Readers of the correspondence will be able to draw their own conclusions for your “silence” over the authenticity of the latest crop of Shell internal emails, as I do. Readers will also be able to draw their own conclusions about who is trying to be open, constructive and fair.

As I have stated previously, you are free to say that Shell would like us to cease giving the company the opportunity to comment on draft articles or on the authenticity of Shell internal documents and emails leaked to us. If you tell us that this is the case, then we will cease.

Thus far, Shell has preferred to retain the option to have advance sight of such information and be able to comment, as Shell has done several times, or decline to comment, which is the most frequent response. Knowing as I do, certain matters in the pipeline for publication in the coming weeks, now would not be a good time for Shell to give up this facility, but the decision is yours. Having had dealings with us for getting on to two decades, you know that we would not wish to be a nuisance to Shell.

John Donovan


I also supplied the Shell internal correspondence to some individuals with expertise in such matters.


Hello John

Nice string of emails, lots of egg on the face of Shell.

I am certain they are all genuine.

The issue clearly is that there is no well defined owner of these assets. In my view this is criminal because in case of an emergency one needs action fast and if there is no owner they all will be waiting on each other. Very clear that this has slipped through the cracks. It is possible that WE (I assume Well Engineering) is still the owner since the wells have never produced (I assume?). But normally drilling hands over in a formal and documented way the ownership of the wells after these are completed.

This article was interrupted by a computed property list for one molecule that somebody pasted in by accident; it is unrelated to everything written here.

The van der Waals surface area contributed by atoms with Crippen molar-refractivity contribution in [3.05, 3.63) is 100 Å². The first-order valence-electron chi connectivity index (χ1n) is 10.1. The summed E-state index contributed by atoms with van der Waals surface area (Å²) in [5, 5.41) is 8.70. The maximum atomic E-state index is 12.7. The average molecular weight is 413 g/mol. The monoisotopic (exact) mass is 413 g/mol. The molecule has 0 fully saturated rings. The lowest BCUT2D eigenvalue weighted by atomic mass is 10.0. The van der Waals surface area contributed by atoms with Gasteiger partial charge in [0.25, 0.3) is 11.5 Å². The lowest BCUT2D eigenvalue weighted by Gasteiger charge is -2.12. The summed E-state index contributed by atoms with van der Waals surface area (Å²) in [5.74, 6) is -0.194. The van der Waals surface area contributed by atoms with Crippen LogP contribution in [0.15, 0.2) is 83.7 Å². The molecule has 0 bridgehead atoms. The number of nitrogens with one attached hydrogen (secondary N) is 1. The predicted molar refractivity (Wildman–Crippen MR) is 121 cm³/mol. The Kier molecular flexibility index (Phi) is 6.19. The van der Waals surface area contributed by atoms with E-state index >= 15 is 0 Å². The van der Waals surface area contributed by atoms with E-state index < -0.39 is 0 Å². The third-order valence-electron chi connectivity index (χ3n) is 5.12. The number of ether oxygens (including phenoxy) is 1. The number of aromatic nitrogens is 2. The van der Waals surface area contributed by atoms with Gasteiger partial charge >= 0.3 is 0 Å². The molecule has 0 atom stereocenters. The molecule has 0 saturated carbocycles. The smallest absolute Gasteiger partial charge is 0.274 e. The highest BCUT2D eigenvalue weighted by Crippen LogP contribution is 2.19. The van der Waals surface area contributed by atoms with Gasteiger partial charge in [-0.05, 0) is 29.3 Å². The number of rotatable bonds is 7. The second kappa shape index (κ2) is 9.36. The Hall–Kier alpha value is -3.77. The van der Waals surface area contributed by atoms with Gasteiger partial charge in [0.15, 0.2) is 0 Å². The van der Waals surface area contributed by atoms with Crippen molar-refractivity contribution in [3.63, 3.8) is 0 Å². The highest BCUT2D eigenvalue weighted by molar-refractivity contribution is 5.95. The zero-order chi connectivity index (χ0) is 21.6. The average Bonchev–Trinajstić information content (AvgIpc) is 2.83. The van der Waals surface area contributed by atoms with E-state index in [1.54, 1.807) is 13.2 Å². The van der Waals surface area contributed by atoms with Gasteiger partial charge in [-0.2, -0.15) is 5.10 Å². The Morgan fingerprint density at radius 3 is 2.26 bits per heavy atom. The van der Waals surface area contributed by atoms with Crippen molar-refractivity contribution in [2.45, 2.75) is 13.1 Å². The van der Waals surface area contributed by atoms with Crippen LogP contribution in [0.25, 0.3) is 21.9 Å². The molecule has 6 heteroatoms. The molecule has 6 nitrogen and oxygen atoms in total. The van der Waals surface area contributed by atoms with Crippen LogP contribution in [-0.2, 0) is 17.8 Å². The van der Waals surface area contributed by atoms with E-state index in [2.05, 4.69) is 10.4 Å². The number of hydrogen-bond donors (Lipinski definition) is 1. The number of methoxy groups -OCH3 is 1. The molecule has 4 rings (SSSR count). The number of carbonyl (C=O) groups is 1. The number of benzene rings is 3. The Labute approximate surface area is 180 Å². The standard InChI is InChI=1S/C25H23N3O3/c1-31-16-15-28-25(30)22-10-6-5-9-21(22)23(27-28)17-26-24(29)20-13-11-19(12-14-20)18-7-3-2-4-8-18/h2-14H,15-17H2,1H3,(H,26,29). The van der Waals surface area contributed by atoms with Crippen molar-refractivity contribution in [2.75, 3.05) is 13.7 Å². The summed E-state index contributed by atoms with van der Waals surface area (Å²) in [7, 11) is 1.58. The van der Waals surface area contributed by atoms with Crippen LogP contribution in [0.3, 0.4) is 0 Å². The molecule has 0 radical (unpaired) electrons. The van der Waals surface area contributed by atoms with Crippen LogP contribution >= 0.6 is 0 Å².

It also is very clear that there is confusion as to the status of the wells. In short, you have just uncovered a great mess and Shell Europe should be very ashamed of itself not to have found this out themselves and rectified it the same day, now it is because some minions with their heart in the right place are taking some belated action. The head honchos obviously were too busy following Voser’s decree to reduce staff, never mind the consequences….

This is going to be interesting. Perhaps you should ask how come there is no asset holder. How come this was not discovered in one of the great many audits on every topic one can think of. (Head office bureaucrats need to be kept busy after all). Clear example of ‘me first, business later’.  Sounds familiar?

If someone does not get sacked over this or severely reprimanded, it would show that Shell has lost its basic control mechanisms! But what do you expect with beancounters and HR people in charge of a technical business?

A concerned Shell retiree.


The fact that people are expressing concern that there seems to be an implied shortcoming is in itself proof that there are some good people in Shell going above and beyond their allocated duties.

This is definitely another classic example of the quote from inside Shell: “95% of Shell staff are honest, ethical and extremely competent. Unfortunately the other 5% are in senior management positions”

I’m not saying that what has happened is completely kosher, but the names of the people expressing concern in the emails are not the villains – please don’t shoot the messengers!

Bearing in mind the above plea, we have decided not to publish the emails but will be supplying them to a third party for investigation.

This website and sisters,,,, and, are owned by John Donovan. There is also a Wikipedia segment.